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Does sexualization in video games cause harm in players? A meta-analytic examination


Ferguson, CJ and Sauer, JD and Drummond, A and Kneer, J and Lowe-Calverley, E, Does sexualization in video games cause harm in players? A meta-analytic examination, Computers in Human Behavior, 135 Article 107341. ISSN 0747-5632 (2022) [Refereed Article]

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DOI: doi:10.1016/j.chb.2022.107341


Whether video games with sexualized content do or do not relate to mental health and body image problems in players, and/or sexualization and hostility toward women, is an issue of broad public interest. However, evidence from empirical studies has generally been mixed. To examine this issue, we explored the degree to which sexualization in games was related to both well-being/body dissatisfaction and sexism/misogyny among players in two separate meta-analyses. Results revealed that sexualization in games was neither related to well-being/body dissatisfaction (r = 0.082, k = 10, n = 2,010, p = .066) nor sexism/misogyny (r = 0.040, k = 15, n = 15,938, p = .070). Better designed studies, and those that showed less evidence for researcher expectancy effects (for sexism/misogyny outcomes), tended to find less evidence for effects. As appears commonly in other realms of media effects, the evidence is weak that sexualized games influence player attitudes and behavior.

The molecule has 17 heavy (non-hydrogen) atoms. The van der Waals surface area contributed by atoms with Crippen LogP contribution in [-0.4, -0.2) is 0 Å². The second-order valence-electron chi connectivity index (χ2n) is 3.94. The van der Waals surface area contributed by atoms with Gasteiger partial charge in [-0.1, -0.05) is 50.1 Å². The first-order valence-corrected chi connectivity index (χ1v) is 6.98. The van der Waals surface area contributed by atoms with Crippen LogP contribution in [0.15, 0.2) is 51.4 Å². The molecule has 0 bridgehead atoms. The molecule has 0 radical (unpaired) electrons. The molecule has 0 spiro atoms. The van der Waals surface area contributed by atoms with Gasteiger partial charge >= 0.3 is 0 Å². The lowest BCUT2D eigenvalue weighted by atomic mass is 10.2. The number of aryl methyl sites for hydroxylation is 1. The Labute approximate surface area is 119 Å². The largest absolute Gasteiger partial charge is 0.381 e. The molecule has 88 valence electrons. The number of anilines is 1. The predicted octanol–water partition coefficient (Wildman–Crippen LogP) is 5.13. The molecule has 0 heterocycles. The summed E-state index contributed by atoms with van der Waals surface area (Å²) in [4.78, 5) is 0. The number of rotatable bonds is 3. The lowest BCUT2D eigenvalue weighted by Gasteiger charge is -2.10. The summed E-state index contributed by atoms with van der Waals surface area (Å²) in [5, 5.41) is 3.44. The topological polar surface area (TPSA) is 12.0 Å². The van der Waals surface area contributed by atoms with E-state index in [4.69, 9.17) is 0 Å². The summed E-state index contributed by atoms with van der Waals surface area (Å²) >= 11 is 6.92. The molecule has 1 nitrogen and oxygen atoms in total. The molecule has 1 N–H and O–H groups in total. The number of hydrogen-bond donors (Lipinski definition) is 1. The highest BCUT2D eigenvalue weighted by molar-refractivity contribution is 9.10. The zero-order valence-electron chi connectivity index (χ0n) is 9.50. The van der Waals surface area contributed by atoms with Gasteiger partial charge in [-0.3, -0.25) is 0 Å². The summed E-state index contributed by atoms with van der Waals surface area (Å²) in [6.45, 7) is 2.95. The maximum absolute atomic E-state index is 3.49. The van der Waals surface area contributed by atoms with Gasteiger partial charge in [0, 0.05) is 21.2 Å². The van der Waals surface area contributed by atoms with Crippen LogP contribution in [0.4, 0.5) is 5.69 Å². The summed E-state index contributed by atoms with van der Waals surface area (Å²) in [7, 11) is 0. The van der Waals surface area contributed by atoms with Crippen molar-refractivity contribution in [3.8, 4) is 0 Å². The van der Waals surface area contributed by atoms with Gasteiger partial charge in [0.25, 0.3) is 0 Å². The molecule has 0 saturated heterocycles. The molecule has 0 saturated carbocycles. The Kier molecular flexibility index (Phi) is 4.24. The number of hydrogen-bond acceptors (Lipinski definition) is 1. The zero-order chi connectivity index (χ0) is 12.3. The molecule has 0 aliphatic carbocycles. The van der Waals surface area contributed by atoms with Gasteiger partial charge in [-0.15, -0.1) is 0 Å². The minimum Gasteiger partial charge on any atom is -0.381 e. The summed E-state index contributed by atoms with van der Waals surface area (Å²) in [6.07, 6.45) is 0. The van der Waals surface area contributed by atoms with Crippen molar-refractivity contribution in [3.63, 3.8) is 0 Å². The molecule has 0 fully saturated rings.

Item Details

Item Type:Refereed Article
Keywords:video games, sexism, misogyny, well being, sexualization, mental health
Research Division:Psychology
Research Group:Cognitive and computational psychology
Research Field:Cognition
Objective Division:Expanding Knowledge
Objective Group:Expanding knowledge
Objective Field:Expanding knowledge in psychology
UTAS Author:Sauer, JD (Associate Professor Jim Sauer)
UTAS Author:Lowe-Calverley, E (Dr Emily Lowe-Calverley)
ID Code:150488
Year Published:2022
Deposited By:Psychology
Deposited On:2022-06-17
Last Modified:2022-06-17

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